Getting More Scientific Data Back. Like power and propulsion, today’s communications technology also limits scientific research in space. Since the beginning of space exploration, radio waves have transmitted information to and from Earth. But radio signals weaken as they travel and carry limited scientific data. Optical communications, which rely on lasers, can carry much larger amounts of information than radio signals—enough to send video-like transmissions from deep space missions.
To take advantage of this emerging technology and greatly improve the scientific and educational return of future research missions, the President’s Budget provides $31 million to initiate development of the first operational deep space optical communications system. Spacecraft in the Mars Exploration Program will be the first missions to use this technology in 2009, increasing the amount of data they can transmit back to Earth.
Improving the Efficiency and Safety of Human Research in Space. The space environment is hazardous to the human body. High radiation, the lack of gravity, and distance from resources make it difficult, and sometimes dangerous, for astronauts to pursue research in space. This is especially true for any future long-term missions beyond Earth’s orbit that may require humans to conduct research that would not otherwise be possible. In these extreme and distant environments, astronauts would not be protected by Earth’s magnetic field, could be exposed to harsh conditions for several months, and must carry large amounts of food, water, air, and other supplies.
To understand and address these health and logistical challenges, the President’s Budget provides $39 million to begin a Human Research Initiative. This initiative builds on three years of continuous human presence on board the Space Station to accelerate our understanding of what is required to safely send humans on long-term missions beyond Earth’s orbit. This initiative will also help operate the Space Station more efficiently by reducing the amount of supplies that must be launched to the Station and enabling astronauts to safely spend more time in orbit.
The President’s Budget directs funding to better understand the environmental forces affecting the Earth’s climate and to improve the safety and security of the nation’s air transportation system. This research uses capabilities that are unique to NASA in order to improve life on Earth.
Climate Change Research. NASA uses the unique vantage point of space to enhance scientific understanding of the Earth’s environment. Research satellites explore the distribution and transportation of pollutants in the atmosphere, changes in oceans and land cover, and the motions of the Earth’s landmasses and interior. NASA’s efforts are a major contribution to the Administration’s Climate Change Science Program, which includes the Climate Change Research Initiative (CCRI) to reduce scientific uncertainties about the Earth’s changing climate and better inform environmental policy decisions. NASA research satellites test new instruments and techniques that can be used on satellites providing long-term data and observations necessary for understanding climate change. This budget includes $79 million for CCRI investments at NASA, including key satellite instruments, research data, computer models, and decision support tools focused on climate prediction models.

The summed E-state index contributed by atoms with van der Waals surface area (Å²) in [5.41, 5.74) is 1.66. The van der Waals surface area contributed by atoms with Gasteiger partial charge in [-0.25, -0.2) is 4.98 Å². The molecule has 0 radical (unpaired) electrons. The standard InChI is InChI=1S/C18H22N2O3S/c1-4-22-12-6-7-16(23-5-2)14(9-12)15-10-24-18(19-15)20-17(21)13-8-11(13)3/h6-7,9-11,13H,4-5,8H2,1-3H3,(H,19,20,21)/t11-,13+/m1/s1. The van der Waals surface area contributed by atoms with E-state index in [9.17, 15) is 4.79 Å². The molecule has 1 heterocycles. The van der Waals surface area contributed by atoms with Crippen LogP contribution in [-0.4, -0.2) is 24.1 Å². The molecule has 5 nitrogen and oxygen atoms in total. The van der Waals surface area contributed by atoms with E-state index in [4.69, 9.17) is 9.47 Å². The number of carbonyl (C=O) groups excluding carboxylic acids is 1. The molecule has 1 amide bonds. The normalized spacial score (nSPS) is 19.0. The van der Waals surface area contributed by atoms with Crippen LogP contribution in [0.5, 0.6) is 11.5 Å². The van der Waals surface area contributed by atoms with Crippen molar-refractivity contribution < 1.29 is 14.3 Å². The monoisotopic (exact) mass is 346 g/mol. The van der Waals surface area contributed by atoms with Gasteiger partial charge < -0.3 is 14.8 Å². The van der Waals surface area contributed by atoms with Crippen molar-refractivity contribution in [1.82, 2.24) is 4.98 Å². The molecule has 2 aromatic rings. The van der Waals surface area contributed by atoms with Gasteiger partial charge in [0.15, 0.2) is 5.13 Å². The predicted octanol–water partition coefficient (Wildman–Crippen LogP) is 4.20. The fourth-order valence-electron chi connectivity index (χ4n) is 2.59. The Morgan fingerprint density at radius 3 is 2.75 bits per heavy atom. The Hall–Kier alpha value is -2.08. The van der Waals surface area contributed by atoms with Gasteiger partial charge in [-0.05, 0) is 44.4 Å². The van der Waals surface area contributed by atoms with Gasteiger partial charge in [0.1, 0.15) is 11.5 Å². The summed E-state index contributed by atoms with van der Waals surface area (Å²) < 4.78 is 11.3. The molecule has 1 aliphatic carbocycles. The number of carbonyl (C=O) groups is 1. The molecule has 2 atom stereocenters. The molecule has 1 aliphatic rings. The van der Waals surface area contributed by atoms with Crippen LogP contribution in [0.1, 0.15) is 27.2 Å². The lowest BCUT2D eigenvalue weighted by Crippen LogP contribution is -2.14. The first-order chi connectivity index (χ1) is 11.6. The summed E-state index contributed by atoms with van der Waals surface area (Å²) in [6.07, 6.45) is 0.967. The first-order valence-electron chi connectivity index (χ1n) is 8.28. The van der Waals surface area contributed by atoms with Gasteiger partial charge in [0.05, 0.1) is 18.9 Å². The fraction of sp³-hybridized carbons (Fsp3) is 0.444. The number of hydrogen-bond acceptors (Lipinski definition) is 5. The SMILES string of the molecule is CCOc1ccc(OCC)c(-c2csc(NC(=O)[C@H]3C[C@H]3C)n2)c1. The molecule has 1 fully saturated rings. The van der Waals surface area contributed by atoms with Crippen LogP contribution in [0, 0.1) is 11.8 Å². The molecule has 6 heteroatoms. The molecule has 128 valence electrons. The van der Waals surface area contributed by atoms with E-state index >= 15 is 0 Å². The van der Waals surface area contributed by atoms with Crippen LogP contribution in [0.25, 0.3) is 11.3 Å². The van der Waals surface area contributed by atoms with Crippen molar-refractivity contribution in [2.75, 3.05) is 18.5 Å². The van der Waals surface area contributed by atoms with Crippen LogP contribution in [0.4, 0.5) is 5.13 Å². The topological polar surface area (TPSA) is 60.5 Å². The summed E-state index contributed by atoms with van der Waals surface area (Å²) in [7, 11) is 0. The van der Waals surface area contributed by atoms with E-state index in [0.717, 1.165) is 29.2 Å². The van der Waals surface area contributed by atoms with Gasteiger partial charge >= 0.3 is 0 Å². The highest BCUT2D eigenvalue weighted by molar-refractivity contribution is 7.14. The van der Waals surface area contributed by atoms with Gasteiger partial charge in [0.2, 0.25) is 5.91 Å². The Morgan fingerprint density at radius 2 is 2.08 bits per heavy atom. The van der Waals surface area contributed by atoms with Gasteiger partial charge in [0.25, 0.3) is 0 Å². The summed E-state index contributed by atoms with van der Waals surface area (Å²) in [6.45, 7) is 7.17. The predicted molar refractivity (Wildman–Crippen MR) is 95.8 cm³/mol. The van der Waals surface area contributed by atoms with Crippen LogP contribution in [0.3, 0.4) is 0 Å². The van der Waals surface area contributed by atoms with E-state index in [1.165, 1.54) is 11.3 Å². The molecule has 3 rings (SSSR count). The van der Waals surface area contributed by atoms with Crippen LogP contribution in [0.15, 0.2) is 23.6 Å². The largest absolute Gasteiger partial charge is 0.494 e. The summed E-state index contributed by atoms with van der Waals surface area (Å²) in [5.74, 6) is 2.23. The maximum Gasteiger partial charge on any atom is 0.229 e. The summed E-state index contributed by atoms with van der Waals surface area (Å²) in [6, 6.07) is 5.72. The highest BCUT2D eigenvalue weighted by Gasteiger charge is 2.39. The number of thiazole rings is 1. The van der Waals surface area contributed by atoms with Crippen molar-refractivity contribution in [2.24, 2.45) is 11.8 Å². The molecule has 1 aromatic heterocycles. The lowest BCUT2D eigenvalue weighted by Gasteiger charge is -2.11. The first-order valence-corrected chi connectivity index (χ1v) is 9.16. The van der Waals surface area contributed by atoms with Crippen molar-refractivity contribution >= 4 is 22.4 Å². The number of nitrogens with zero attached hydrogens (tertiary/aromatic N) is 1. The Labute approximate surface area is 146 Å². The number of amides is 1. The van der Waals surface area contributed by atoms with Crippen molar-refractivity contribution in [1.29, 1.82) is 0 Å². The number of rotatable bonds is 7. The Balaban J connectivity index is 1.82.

Aviation Safety and Security. NASA develops aeronautics technologies to improve the nation’s air transportation system in key areas like safety, airport congestion, and air and noise pollution from aircraft. New technologies can improve the visibility and awareness of pilots, allow more aircraft to land and take-off simultaneously from the same airport, and reduce chemical emissions from jet engines that can cause smog. In the wake of the terrorist attacks of September 11th, the President’s Budget targets $21 million of the agency’s aeronautics activities for the development of technologies that can improve the security of aircraft and the nation’s air system. NASA will work closely with the newly formed Department of Homeland Security and the Federal Aviation Administration to identify and develop technologies that exploit NASA’s unique expertise and can be applied to making the nation’s air system more secure.
Consistent with NASA’s new mission focus on research that only NASA can or will pursue, the budget reduces funding for two commercial programs, partly because they overlap with private sector activities.